A pub, a St Patrick's Day party and a highly contagious virus. What could possibly go wrong? Kirsty Johnston reports.
The party was billed as the "pot of gold" you needed to celebrate St Paddy's - with green beer, a jig off, a band, and festive staff.
"Let's get shamrocked!" the advertisement for the Redoubt Bar and Eatery in Matamata said. There was no mention of coronavirus.
That was March 16, the day Prime Minister Jacinda Ardern announced that gatherings of up to 500 people would be banned. Two days earlier, she'd made the decision that all visitors to the country would need to self-isolate for 14 days, effectively nullifying the tourism industry.
Do you remember it? It was a strange time. Pasifika in Auckland was cancelled, but Womad in Taranaki was allowed to continue. Some people were cancelling weddings, some weren't. Wellington's Armageddon and the Auckland Writers' Festival were off, but schools remained open.
And with minimal outcry, St Patrick's Day celebrations went ahead.
• Covid 19 coronavirus: Redoubt Bar related to 45 cases in Matamata, Waikato DHB says
• Covid-19 coronavirus: Matamata cluster rises to 37 cases
• Covid 19 coronavirus: Urgent testing station being set up in Matamata
• Covid 19 coronavirus: 1 new case for Matamata, total cases tip to 24 overnight
At the Redoubt, a popular pub on Matamata's main street, photos show it was a good night. The cafe owner from across the street is pictured pouring a pint. A group of three people sit clustered together, arms around each other, all in green. Now, it makes you wince. Back then, the term "social distancing" was brand new.
A couple of days later, a staff member from the bar began to feel sick. Over the weekend, the country was told about the alert levels, in a broadcast on TV. New Zealand at that stage was level 2. By Monday, that was raised to level 3, with the warning that on Wednesday, March 25 everyone would be isolated at home, under level 4.
On March 23, the Redoubt shut its doors for the lockdown.
"Bye bye for now!" it posted on Facebook, with a picture of the staff crowded around a table. "See everyone in 4 weeks! Should we do a grand re-opening?!"
Data shows by then, the Waikato had 14 cases of Covid 19, and there were 100 across the country.
Matamata, a former farm service town at the eastern edge of the region, made a busy tourist spot by nearby Hobbiton, wasn't mentioned in the daily updates yet.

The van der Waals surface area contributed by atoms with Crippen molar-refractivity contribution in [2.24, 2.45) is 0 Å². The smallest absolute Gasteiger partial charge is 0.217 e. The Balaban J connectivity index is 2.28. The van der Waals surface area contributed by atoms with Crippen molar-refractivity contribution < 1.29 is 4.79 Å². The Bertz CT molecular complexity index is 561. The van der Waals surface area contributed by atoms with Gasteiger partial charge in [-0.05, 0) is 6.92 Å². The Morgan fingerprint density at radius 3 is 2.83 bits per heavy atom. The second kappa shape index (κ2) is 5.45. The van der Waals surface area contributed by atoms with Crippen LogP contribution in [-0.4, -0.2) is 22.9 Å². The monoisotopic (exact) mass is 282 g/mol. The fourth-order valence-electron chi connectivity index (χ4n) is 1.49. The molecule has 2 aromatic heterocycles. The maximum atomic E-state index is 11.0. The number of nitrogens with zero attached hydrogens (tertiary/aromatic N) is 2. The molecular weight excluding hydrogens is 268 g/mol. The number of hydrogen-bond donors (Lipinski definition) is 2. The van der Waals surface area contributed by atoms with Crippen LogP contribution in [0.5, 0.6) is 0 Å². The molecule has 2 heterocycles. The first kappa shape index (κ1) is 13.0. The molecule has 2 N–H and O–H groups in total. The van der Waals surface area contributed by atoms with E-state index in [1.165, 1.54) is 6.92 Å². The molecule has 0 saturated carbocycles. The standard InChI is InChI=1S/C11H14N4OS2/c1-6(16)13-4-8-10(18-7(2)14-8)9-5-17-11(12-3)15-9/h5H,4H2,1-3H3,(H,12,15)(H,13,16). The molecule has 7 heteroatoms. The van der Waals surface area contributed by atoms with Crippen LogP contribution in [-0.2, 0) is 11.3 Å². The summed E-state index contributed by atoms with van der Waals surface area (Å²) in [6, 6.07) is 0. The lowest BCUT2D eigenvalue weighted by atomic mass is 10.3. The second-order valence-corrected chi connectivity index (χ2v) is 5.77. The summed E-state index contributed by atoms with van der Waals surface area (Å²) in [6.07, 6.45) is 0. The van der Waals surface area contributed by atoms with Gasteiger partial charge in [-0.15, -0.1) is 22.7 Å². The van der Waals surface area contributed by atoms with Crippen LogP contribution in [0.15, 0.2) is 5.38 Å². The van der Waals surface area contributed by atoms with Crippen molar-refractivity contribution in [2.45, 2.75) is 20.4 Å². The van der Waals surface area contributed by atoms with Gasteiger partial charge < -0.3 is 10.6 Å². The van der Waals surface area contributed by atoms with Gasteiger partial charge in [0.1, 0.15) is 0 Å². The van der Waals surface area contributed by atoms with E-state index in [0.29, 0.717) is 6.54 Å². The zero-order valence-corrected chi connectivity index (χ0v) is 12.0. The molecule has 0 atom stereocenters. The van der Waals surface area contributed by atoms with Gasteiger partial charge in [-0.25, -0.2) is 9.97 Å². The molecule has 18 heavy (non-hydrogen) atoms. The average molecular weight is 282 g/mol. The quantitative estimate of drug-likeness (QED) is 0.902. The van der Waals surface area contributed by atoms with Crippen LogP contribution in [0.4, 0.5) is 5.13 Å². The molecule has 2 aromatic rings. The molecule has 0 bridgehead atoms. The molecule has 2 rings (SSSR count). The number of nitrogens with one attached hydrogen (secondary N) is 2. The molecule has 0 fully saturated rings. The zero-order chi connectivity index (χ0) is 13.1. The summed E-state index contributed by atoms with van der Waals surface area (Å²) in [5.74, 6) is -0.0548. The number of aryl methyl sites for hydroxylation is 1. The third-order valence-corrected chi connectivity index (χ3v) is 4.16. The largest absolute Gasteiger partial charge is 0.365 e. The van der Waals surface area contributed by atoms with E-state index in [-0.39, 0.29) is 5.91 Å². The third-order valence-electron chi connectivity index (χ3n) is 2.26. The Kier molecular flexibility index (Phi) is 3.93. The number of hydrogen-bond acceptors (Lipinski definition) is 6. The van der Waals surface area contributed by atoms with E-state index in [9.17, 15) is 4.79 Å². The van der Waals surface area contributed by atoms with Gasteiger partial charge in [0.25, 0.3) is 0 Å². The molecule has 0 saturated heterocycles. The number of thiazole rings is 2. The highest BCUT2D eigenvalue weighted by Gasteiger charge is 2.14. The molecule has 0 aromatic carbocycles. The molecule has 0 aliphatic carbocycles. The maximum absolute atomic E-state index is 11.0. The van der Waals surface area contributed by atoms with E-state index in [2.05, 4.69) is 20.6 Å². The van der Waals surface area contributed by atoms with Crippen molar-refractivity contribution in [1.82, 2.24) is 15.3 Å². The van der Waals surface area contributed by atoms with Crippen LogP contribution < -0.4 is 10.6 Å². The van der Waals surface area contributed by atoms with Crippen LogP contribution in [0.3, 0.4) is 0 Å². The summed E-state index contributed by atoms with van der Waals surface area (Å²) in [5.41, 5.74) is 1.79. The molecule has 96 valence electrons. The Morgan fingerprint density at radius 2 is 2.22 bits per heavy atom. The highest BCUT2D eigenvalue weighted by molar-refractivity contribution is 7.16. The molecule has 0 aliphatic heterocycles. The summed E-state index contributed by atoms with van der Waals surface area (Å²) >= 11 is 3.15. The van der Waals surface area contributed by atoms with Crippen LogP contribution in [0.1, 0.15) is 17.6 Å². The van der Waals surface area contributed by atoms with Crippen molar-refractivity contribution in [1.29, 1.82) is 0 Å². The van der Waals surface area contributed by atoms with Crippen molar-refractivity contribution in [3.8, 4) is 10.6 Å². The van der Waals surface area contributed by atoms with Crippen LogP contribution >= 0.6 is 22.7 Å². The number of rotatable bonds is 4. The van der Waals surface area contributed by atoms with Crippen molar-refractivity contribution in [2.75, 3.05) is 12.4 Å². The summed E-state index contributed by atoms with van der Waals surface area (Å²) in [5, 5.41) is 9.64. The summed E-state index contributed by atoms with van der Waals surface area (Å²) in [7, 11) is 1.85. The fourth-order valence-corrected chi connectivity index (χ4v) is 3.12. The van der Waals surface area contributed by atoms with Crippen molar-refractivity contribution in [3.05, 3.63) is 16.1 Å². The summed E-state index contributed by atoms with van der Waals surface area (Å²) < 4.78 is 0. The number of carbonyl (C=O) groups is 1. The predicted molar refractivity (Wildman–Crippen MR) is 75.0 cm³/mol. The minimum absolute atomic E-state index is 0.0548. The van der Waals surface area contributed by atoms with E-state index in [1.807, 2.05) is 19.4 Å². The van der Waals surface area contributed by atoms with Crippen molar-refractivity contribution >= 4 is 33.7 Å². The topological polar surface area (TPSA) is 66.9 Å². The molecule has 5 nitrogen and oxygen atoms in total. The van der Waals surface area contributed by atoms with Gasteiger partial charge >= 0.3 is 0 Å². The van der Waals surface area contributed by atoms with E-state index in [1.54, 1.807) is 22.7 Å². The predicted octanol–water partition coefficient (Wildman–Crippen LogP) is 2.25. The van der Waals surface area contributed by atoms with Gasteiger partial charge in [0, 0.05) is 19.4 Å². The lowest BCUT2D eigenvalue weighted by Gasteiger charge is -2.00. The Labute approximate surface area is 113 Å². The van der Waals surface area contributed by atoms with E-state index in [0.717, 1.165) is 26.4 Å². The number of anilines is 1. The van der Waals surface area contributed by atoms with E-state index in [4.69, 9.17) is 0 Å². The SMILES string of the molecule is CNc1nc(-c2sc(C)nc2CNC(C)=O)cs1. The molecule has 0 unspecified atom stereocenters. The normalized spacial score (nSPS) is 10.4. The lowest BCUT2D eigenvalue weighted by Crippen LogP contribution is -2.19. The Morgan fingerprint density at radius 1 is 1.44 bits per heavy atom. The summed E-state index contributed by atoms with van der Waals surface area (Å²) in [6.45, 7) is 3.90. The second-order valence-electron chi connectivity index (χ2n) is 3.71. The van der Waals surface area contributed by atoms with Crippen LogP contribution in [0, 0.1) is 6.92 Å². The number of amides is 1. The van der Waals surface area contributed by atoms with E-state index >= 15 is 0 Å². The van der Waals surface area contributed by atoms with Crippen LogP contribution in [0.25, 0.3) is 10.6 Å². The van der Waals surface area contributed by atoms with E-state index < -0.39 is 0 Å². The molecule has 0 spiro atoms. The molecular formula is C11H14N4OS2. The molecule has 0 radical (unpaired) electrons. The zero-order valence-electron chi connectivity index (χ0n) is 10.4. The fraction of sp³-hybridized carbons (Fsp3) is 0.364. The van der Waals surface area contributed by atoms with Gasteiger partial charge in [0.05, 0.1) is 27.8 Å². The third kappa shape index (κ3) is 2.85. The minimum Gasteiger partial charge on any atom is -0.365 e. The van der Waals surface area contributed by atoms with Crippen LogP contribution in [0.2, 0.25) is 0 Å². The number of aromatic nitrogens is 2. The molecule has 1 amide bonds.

On March 27, that changed. Kelly Henderson, the Redoubt's owner, posted again to Facebook.
"What an insidious awful virus this is," she said. "We have had a confirmed case of Covid-19 among our staff."
Henderson said the bar had been in daily contact with the district health board and had been reassured that every was doing what they should - self-isolating and watching for symptoms.
"Our hearts go out to the other Matamata businesses who are in the same boat. You can't help but feel guilty even though we were operating according to all guidelines."
The post sent a shiver through the town. Councillors felt nervous about what it would do to their reputation, their buoyant economy already hurting from the cuts to tourism. Business owners - thankful it wasn't them - messaged Redoubt in support.
Matamata-Piako mayor Ash Tanner said the feeling among residents was one of concern. "I know a lot of them are ringing the Healthline," he said.
Two days on, Matamata had nine confirmed cases. It was added to the list of "clusters". However, the ministry at that point didn't know exactly how the cases were related.
To find out, they had to undertake a "cluster investigation" - which means tracing the disease backwards.
Ayesha Verrall, an infectious diseases physician and epidemiologist at the University of Otago, said the idea of an investigation was to find the "index patient" - the common thread.
"You go back and interview anyone sick, and say 'do you know anyone who's sick?', and try to go back as far as you can," she said.